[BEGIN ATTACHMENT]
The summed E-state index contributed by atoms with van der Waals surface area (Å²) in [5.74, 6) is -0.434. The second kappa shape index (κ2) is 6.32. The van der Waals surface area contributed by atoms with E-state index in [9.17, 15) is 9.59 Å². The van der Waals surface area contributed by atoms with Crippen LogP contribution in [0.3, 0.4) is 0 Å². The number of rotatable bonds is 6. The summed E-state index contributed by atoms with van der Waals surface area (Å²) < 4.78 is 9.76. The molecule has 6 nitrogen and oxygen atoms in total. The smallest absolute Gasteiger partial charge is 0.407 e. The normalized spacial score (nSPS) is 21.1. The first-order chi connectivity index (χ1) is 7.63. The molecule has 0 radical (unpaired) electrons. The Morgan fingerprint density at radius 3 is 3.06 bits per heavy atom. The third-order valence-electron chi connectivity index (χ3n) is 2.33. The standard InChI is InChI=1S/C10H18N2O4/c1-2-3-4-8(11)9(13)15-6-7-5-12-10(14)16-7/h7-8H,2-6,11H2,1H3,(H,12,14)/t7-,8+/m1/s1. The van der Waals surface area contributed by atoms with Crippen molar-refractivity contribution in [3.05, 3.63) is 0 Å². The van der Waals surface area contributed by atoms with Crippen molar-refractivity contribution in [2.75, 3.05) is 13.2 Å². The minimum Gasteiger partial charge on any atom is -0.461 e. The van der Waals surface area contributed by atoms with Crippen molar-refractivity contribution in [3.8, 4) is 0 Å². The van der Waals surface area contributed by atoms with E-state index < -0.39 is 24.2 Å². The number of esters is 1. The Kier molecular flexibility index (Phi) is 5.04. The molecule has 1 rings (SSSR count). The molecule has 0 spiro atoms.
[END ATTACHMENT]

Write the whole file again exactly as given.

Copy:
The summed E-state index contributed by atoms with van der Waals surface area (Å²) in [5.74, 6) is -0.434. The second kappa shape index (κ2) is 6.32. The van der Waals surface area contributed by atoms with E-state index in [9.17, 15) is 9.59 Å². The van der Waals surface area contributed by atoms with Crippen LogP contribution in [0.3, 0.4) is 0 Å². The number of rotatable bonds is 6. The summed E-state index contributed by atoms with van der Waals surface area (Å²) < 4.78 is 9.76. The molecule has 6 nitrogen and oxygen atoms in total. The smallest absolute Gasteiger partial charge is 0.407 e. The normalized spacial score (nSPS) is 21.1. The first-order chi connectivity index (χ1) is 7.63. The molecule has 0 radical (unpaired) electrons. The Morgan fingerprint density at radius 3 is 3.06 bits per heavy atom. The third-order valence-electron chi connectivity index (χ3n) is 2.33. The standard InChI is InChI=1S/C10H18N2O4/c1-2-3-4-8(11)9(13)15-6-7-5-12-10(14)16-7/h7-8H,2-6,11H2,1H3,(H,12,14)/t7-,8+/m1/s1. The van der Waals surface area contributed by atoms with Crippen molar-refractivity contribution in [3.05, 3.63) is 0 Å². The van der Waals surface area contributed by atoms with Crippen molar-refractivity contribution in [2.75, 3.05) is 13.2 Å². The minimum Gasteiger partial charge on any atom is -0.461 e. The van der Waals surface area contributed by atoms with Crippen molar-refractivity contribution in [3.8, 4) is 0 Å². The van der Waals surface area contributed by atoms with E-state index < -0.39 is 24.2 Å². The number of esters is 1. The Kier molecular flexibility index (Phi) is 5.04. The molecule has 1 rings (SSSR count). The molecule has 0 spiro atoms.